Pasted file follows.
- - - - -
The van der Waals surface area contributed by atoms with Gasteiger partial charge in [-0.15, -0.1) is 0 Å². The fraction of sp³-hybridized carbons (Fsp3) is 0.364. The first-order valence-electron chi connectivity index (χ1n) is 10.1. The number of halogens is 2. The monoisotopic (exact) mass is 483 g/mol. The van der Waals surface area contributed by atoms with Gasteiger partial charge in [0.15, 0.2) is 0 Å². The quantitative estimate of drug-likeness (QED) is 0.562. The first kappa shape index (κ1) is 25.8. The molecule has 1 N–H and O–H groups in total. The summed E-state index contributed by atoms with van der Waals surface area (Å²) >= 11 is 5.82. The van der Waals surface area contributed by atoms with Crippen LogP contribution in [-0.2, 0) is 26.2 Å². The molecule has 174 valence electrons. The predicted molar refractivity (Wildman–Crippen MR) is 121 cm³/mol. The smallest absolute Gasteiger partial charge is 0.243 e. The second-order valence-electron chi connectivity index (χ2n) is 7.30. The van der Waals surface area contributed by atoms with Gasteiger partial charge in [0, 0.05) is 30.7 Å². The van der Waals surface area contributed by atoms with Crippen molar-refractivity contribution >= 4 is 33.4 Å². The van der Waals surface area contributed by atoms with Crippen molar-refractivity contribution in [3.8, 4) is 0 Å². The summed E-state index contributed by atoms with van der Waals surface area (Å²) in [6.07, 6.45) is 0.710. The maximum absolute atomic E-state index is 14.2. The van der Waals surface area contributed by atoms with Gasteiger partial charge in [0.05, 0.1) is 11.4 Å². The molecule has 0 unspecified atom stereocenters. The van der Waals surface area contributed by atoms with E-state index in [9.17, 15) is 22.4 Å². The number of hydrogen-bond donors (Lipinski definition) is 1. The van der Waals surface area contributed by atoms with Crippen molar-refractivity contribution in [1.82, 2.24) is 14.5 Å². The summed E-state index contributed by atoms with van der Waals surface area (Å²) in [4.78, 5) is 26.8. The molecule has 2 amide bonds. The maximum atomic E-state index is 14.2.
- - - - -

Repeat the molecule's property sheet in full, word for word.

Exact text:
The van der Waals surface area contributed by atoms with Gasteiger partial charge in [-0.15, -0.1) is 0 Å². The fraction of sp³-hybridized carbons (Fsp3) is 0.364. The first-order valence-electron chi connectivity index (χ1n) is 10.1. The number of halogens is 2. The monoisotopic (exact) mass is 483 g/mol. The van der Waals surface area contributed by atoms with Gasteiger partial charge in [0.15, 0.2) is 0 Å². The quantitative estimate of drug-likeness (QED) is 0.562. The first kappa shape index (κ1) is 25.8. The molecule has 1 N–H and O–H groups in total. The summed E-state index contributed by atoms with van der Waals surface area (Å²) >= 11 is 5.82. The van der Waals surface area contributed by atoms with Crippen LogP contribution in [-0.2, 0) is 26.2 Å². The molecule has 174 valence electrons. The predicted molar refractivity (Wildman–Crippen MR) is 121 cm³/mol. The smallest absolute Gasteiger partial charge is 0.243 e. The second-order valence-electron chi connectivity index (χ2n) is 7.30. The van der Waals surface area contributed by atoms with Gasteiger partial charge in [0, 0.05) is 30.7 Å². The van der Waals surface area contributed by atoms with Crippen molar-refractivity contribution >= 4 is 33.4 Å². The van der Waals surface area contributed by atoms with Crippen molar-refractivity contribution in [3.8, 4) is 0 Å². The summed E-state index contributed by atoms with van der Waals surface area (Å²) in [6.07, 6.45) is 0.710. The maximum absolute atomic E-state index is 14.2. The van der Waals surface area contributed by atoms with Gasteiger partial charge in [0.05, 0.1) is 11.4 Å². The molecule has 0 unspecified atom stereocenters. The van der Waals surface area contributed by atoms with E-state index in [9.17, 15) is 22.4 Å². The number of hydrogen-bond donors (Lipinski definition) is 1. The van der Waals surface area contributed by atoms with Crippen molar-refractivity contribution in [1.82, 2.24) is 14.5 Å². The summed E-state index contributed by atoms with van der Waals surface area (Å²) in [4.78, 5) is 26.8. The molecule has 2 amide bonds. The maximum atomic E-state index is 14.2.